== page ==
The smartphones have helped increase the proactive communication between departments to coordinate care. Different units now text back and forth to better manage patient care. This has had a tremendous impact on coordination between our ambulance service and the ER. Paramedics can now communicate directly with the ER charge nurse and physician in charge of incoming ambulances to ensure that all necessary rooms are set up when the ambulance arrives.
Direct access to staff members, be they providers, nurses, or ancillary service providers like respiratory therapy, is of huge benefit to patient care. Our communication guidelines state that a Voalté phone call must be answered immediately because it’s considered high priority. A text should be responded to within 5 minutes, though it never takes that long. We saw an amazing shift in communication method when we went live with our first round of Voalté phones in late 2010. Previously, we had between 500 and 700 phone calls going through on a weekly basis. After we went live, we dropped to 100 phone calls a week, with 60,000 text messages. Plus, as with any iPhone, our staff now can look at message color to determine if texts have been received. That brings enormous peace of mind.
We saw an increase in staff satisfaction as a result of the new phones based on surveys we conducted before and after implementation. We also saw a 6 percent increase in HCAHPS (Hospital Consumer Assessment of Healthcare Providers and Systems) scores relating to patients getting help as soon as they wanted it, after pressing their “call button.”
Q: What implementation best practices and lessons learned would you share with other health systems?
Reeves: A facility’s Wi-Fi has to be optimal. You need to be aware of structural obstacles that might interfere with Wi-Fi service, particularly if you have an older facility. We discovered that a room formerly used for radiology still had lead lining in the walls, which prevents Wi-Fi access. These are all things that were discovered during our initial Wi-Fi assessment.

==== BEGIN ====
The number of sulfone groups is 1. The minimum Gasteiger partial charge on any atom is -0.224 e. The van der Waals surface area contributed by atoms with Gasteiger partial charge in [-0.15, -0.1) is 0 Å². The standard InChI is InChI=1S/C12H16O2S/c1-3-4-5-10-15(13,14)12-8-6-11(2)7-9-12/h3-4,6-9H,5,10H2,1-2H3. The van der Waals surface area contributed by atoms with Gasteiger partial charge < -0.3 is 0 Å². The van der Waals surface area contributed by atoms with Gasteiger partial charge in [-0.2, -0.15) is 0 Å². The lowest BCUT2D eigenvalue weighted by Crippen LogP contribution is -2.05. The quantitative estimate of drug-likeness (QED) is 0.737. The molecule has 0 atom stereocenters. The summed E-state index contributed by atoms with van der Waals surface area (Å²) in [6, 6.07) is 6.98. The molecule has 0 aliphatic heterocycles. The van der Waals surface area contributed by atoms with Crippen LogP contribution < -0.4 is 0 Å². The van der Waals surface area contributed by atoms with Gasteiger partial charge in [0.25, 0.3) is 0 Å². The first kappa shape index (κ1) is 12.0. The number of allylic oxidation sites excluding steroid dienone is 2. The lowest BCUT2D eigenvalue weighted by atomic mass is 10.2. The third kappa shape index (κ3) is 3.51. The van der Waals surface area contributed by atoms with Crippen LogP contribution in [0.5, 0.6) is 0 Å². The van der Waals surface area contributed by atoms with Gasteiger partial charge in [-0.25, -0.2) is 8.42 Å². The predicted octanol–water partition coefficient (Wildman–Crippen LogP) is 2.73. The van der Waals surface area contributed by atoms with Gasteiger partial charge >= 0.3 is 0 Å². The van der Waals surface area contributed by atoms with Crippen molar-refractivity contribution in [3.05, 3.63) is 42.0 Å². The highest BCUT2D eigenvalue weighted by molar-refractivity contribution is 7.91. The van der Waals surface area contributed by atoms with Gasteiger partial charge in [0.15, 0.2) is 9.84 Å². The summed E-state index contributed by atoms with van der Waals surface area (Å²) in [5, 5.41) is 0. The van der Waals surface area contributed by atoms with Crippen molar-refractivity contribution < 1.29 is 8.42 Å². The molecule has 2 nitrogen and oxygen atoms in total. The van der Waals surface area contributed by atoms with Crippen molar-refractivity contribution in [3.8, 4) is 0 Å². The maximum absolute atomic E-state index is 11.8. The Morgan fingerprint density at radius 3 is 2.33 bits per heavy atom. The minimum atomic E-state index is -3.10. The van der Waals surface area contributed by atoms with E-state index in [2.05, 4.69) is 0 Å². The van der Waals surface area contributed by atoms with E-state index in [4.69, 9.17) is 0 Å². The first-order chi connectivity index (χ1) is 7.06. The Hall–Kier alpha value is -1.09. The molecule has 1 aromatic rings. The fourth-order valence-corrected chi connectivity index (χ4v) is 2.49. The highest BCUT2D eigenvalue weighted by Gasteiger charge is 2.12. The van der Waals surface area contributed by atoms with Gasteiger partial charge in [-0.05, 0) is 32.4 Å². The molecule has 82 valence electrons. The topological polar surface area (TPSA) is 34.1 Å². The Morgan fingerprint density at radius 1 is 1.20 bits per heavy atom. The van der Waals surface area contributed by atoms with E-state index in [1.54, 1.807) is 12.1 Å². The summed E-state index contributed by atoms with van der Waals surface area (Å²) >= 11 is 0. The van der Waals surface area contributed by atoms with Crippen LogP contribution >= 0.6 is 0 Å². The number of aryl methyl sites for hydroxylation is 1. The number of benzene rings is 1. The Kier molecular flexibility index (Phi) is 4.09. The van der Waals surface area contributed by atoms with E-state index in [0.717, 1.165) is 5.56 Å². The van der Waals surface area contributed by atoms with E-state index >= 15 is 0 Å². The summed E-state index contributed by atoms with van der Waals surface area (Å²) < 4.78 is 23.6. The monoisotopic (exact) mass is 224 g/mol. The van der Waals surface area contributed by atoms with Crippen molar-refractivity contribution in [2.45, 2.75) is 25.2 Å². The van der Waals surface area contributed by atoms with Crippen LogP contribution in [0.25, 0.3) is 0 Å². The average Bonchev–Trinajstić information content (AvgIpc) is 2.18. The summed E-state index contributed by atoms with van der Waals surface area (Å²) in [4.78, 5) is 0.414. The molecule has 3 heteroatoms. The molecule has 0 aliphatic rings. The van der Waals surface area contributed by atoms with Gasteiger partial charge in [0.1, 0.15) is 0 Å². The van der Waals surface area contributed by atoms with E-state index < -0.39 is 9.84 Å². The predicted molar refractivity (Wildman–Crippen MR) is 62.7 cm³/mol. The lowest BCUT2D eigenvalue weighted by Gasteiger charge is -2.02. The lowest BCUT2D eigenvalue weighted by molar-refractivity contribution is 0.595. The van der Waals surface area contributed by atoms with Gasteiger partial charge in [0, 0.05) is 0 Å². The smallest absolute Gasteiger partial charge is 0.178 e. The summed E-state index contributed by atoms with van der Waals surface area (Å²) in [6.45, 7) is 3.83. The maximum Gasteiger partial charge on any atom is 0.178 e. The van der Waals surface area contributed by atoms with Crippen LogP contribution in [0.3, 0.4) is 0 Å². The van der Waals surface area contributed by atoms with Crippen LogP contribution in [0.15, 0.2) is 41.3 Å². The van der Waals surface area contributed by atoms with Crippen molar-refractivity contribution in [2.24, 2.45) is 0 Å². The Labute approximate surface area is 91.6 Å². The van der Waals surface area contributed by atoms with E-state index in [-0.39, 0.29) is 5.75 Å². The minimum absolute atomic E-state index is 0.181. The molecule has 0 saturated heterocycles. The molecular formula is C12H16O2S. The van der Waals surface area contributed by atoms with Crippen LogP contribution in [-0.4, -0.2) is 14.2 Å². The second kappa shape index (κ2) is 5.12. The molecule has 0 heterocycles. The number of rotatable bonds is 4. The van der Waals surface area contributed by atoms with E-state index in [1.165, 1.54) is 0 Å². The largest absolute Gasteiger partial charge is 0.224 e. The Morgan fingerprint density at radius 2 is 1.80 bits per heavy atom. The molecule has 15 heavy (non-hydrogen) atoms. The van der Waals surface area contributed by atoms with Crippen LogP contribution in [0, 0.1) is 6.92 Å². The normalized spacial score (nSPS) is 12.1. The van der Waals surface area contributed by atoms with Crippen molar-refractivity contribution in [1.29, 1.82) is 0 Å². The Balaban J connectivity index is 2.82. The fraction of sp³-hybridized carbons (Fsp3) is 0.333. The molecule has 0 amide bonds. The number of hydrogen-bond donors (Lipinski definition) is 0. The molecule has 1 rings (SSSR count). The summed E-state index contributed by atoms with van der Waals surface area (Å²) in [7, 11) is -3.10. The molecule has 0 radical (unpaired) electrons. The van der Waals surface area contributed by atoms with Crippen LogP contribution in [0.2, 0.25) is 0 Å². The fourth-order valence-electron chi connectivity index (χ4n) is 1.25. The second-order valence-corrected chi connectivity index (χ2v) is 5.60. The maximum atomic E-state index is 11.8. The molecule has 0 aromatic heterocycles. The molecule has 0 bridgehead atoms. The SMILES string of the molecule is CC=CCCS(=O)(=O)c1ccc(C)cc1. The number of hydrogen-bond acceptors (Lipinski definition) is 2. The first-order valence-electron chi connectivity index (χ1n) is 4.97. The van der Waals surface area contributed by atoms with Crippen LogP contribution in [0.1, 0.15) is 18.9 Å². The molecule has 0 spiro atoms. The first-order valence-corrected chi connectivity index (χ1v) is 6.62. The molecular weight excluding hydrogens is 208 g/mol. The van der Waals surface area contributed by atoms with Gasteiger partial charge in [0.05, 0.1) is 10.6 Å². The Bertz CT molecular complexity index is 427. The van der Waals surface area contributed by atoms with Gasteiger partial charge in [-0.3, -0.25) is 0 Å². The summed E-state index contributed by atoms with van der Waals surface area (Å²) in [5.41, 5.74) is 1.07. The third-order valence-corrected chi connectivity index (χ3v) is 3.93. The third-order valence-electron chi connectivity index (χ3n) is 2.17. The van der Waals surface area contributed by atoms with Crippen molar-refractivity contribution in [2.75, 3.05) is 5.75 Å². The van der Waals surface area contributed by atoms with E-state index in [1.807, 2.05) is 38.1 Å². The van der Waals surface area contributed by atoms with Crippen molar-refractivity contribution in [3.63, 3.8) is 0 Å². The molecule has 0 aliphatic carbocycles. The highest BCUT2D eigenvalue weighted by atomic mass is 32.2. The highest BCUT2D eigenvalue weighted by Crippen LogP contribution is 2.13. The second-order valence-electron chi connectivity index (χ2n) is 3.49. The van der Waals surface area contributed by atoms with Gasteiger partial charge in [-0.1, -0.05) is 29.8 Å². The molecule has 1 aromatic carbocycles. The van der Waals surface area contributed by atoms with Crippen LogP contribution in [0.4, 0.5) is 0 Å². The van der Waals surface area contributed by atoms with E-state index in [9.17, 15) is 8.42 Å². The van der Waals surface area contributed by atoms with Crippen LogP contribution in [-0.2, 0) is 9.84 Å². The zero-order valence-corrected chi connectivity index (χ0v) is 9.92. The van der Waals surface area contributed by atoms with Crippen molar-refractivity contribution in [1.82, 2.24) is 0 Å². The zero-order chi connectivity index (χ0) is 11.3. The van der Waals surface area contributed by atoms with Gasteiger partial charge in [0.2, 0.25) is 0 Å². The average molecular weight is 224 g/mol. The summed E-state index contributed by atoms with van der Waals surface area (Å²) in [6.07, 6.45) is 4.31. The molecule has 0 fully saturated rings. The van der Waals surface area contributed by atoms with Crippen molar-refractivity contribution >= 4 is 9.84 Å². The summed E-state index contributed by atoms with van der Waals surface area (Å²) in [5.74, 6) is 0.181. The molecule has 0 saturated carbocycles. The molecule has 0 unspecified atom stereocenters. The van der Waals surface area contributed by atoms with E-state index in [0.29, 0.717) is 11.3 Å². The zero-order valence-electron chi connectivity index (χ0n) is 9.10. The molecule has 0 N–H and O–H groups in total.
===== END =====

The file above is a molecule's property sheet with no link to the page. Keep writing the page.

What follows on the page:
It’s also important to make sure your communication priorities line up with your budget. We didn’t give everyone a Voalté phone at first. We took a look at our budget and prioritized who needed the phones the most at that particular time. Our initial adoption in late 2010 included 90 phones for all of our inpatient units, which included nurses, aids, supervisors, respiratory therapists, ER staff and providers, and all of our surgical and anesthesia services. We added all of our ancillary services in June 2011 and then our ambulance service five months later.
You also need to make sure your hospital policies are up to date and made available to all parties involved. These could include anything related to HIPAA compliance and mobile phone policies.
We also make sure to explain to patients and visitors why we are using the phones. We’re not surfing the Web or playing games. We want them to be aware that these phones are part of their care, so we have developed posters and tabletop cards for hallways and patient rooms, as well as scripts staff can use to orient new patients to the phones.
I should add that it’s not just patients and visitors who need convincing — some staff members will as well. There was definitely an age gap when we started using the phones. Our younger staff was very happy because they were already familiar with iPhones, but we had several older people say they wouldn’t use them. They quickly changed their tune, however. About two weeks into our use of the phones, they realized they were out of the loop because they weren’t in on communications taking place via the phones.
The phones have become indispensable. They are shared, so when a shift is leaving, the next person coming on is waiting, hand out, for a phone. They’re literally in use 24 hours a day, with the exception of a rare, hospital-scheduled downtime for IT maintenance. We had a 30-minute downtime just three months after implementation, and I’ve never heard such uproar from our users. You would think 30 minutes was a lifetime!